Linked by David Adams on Thu 31st Mar 2011 16:41 UTC
Privacy, Security, Encryption If you download and use what appears to be a version of the commercial "Walk and Text" Android app from a file sharing site, you're in for a surprise. When you run it, it shows you that it's being "cracked" but it's really gathering information from your device, in preparation for an e-smackdown. It sends a bunch of personal information (name, phone number, IMEI) off to a server, and, just for lulz, text messages everyone on your contact list:
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RE[2]: Nice !
by gerg on Thu 31st Mar 2011 19:51 UTC in reply to "RE: Nice !"
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As an android developer, I can tell you the 15 minute window for the vast majority of applications is extremely fair. Far too many people fail to understand they are purchasing an application for a buck or two which requires hundreds, if not thousands of man hours to create. And that's completely ignoring the massive support headaches and version incompatibilities (requiring a massive testing matrix) created by Google.

You're talking to a developer who had less than 1000 sales, 4.75 rating for a long time, and over 250,000 pirate installs.

I've had pirates demand support who then negatively rated me when support was not provided - which completely ignores servicing a single support request destroys all profit associated with the sale and actually places you into the negative.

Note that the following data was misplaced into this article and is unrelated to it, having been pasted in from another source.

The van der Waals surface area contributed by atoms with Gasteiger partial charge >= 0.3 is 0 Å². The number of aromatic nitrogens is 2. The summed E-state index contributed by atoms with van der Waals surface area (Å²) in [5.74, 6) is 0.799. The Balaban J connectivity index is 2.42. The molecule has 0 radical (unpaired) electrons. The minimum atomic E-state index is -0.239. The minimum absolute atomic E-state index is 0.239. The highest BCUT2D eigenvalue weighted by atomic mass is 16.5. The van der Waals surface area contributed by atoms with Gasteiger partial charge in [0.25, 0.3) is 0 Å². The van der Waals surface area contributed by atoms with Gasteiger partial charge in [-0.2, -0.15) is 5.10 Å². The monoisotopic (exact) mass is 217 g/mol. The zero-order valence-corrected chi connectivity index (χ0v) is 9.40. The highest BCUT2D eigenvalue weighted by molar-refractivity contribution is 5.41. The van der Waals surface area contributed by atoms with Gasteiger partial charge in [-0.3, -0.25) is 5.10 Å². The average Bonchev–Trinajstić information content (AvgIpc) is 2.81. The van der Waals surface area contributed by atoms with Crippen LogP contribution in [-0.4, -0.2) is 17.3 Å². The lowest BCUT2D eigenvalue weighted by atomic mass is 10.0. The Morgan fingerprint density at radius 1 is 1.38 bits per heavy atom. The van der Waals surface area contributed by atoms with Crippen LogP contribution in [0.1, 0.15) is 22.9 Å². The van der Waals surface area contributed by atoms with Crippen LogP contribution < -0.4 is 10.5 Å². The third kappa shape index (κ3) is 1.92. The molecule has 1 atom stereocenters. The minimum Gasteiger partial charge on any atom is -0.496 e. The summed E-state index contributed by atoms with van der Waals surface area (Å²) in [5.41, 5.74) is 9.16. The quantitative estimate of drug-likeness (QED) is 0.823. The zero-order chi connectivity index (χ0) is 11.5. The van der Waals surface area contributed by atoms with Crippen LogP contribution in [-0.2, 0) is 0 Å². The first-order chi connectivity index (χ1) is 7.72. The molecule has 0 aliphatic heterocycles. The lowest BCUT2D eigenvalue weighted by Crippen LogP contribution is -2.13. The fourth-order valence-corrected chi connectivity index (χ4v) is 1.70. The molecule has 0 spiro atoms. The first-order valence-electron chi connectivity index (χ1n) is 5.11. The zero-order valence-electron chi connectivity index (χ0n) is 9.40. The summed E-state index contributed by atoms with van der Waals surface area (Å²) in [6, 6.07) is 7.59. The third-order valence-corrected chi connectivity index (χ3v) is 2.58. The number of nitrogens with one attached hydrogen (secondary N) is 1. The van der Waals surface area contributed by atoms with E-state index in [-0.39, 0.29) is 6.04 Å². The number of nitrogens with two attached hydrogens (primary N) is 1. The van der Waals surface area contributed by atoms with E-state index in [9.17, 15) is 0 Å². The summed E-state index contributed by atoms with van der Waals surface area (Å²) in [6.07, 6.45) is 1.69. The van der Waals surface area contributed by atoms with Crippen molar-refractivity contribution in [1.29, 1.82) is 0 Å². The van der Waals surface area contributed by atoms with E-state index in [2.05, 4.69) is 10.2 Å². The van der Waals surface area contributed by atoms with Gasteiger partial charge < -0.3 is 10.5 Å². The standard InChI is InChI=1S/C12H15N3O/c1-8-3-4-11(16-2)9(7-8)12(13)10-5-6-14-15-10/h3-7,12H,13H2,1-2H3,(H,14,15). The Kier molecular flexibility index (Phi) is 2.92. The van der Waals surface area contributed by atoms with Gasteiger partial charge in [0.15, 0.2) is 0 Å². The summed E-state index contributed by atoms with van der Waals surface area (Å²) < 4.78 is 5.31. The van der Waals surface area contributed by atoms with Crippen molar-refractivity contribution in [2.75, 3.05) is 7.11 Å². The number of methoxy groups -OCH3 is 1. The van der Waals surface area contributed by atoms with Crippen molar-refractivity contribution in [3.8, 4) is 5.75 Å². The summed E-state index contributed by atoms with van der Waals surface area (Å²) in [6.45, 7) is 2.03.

I also had several friendly pirates say they'd be happy to donate for using the application but had no option but to pirate since it was available in their country. As such, i wasted time adding paypal support, per their request. Remember, I received many such emails specifically requesting this. To date - zero donations.

Piracy on Android is a massive problem. Piracy is the single largest reason why so many developers are forced to go the ad ware route. And yet, now users are getting mad at developers for making money the way possible thanks to pirates and Google's anti-copying incompetence. And even worse, pirates are now actively working to strip adware, a developer's sole source of income, from applications. And still worse yet, many of these pirates then turn around and either resell these applications or make money from ad ware by providing works created by others.

If you're the least bit upset, you need to smack around every pirate you can find. They are literally taking money from developers and are the direct cause of much unhappiness on the Android platform.

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